Be sure to include your name, occupation title, phone number, and email. It’s a good idea to add your LinkedIn profile URL too, and any relevant professional social media or website links.

Expert tip

A professional pair

It takes very little extra effort to visually match your cover letter and resume design — notably in the header — so it’s obvious that the documents belong together, and to you. 

The goal of the cover letter header: Stand out from scores of other faculty job candidates with an attractive cover letter header that makes it easy for recruiters to remember and reach you.

Cover letter greeting

No job candidate can go wrong using this traditional cover letter salutation: “Dear <Dr.> <Mr.> <Ms.> Surname.” It’s not considered old-fashioned and strikes the right balance between formal and friendly.

Typically, faculty position cover letters are addressed to a professor, a department or section head, or perhaps a principal investigator if it’s a research role. In any case, do make every effort to find out who will be on the receiving end of your faculty job application so you can address that person by name in your cover letter greeting.

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“Sir” or “Madam” might have their place in polite society, but not in cover letters. Here, we look at why “Dear Sir or Madam” is the wrong way to address your cover letter recipient and the best alternatives.

If no one is named in the advertised faculty job posting, check the university website, LinkedIn profiles, or online publications. Failing those sleuthing efforts, just make a phone call and ask.

But if you still come up empty, your next best option is “Dear Search Committee Members.” 

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“To Whom It May Concern” is an old-fashioned way of writing a letter greeting when you don’t know the name of the correct person to address. But it should never be used in a cover letter in which you’re seeking a job. Here are some alternatives.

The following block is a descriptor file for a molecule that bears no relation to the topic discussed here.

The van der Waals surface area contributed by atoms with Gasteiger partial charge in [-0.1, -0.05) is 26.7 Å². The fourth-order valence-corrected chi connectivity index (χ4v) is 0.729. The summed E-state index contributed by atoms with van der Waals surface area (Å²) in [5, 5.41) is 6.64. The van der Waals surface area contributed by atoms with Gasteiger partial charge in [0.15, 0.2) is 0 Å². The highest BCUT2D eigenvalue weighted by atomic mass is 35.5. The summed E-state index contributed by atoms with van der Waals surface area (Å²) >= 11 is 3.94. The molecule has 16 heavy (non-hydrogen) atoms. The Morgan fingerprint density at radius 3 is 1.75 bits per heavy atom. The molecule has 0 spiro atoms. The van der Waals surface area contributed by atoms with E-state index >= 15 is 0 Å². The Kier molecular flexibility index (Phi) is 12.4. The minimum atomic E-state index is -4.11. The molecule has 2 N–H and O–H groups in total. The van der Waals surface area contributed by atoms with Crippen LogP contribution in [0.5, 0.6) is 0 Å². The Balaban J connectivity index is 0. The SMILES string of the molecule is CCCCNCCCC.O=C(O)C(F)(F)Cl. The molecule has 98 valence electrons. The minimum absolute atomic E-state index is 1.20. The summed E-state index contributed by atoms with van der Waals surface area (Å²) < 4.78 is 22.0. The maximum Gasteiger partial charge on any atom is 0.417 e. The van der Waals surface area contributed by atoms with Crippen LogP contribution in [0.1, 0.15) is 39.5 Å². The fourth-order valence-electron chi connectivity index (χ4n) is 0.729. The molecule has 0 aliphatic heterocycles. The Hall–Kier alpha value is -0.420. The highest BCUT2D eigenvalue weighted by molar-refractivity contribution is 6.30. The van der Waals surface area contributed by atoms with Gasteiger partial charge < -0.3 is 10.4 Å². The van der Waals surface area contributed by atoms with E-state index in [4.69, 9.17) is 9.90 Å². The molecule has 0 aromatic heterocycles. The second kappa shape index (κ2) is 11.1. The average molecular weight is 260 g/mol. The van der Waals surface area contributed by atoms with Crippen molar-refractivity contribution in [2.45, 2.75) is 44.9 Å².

The goal of the cover letter greeting: Start off on a professional but personal note by directly addressing the faculty position recruiter by name.

Cover letter introduction

The introduction of your faculty position cover letter has some basic ground to cover off the top, in the space of just two or three sentences. It must convey who you are, your current academic role, why you are interested in the job, and what makes you an excellent candidate. 

The challenge is to prevent the search committee members’ eyes from glazing over reading the same opening lines as dozens of other applicants have put forward. You need a hook that resonates right away, intriguing them enough to keep reading and then learn more in your CV.

Expert tip

Was your faculty job application prompted by a lead from another university professor or colleague that the recruiter and you know in common? If so, your cover letter introduction is the place to mention it.

Hitting the high notes of your brightest accomplishments won’t go quite far enough. An engaging cover letter introduction helps faculty recruiters understand your motivation and how you might contribute to the projects and activities they care about deeply. How will this institution benefit from your expertise and enthusiasm? Is your excitement about this prospect coming across?
 

The goal of the cover letter introduction: Appeal to the specific faculty hiring needs by emphasizing the value you would bring to this research project.

Here’s the greeting and introduction from our faculty position cover letter sample.

Adaptable cover letter introduction example

Dear Professor Donnelly,

 

The teaching assistant faculty position would be an ideal role for me as I complete my PhD in Applied Linguistics at Brown University. I am fluent in Spanish, French, and Italian and have tutored Brown students in all three languages over the past four years. Having assisted with some cover lecturing last year, I would like to formalize my role within the department.

Copied!

Cover letter middle part (body)

The body of your cover letter substantiates why you belong on this faculty team. To some extent, it’s like a written response to the “Tell me about yourself” interview question that you hope will come later when your application is shortlisted. 

Again, the career highlights presented in these middle paragraphs should paint a picture of your future that’s framed from the recruiter’s standpoint. Citing facts and figures to quantify beneficial outcomes where possible, give a few examples of achievements that speak to the hiring university’s needs and values. Focus on skills and experiences that are impressive, relevant, and relatable. 

Brief anecdotes also have their place in this cover letter section. Tell a story or two about unique or unexpected discoveries reflecting your curiosity and creativity as a dedicated researcher and teacher.

Evidence of your efforts to learn everything about this faculty role should be implicit here. How compatible are your career goals with this institution’s mission? What about your personality and work style? Who are you eager to collaborate with?
 

The goal of the cover letter body: Build the recruiter’s confidence in your ability to help advance the university’s research and teaching goals.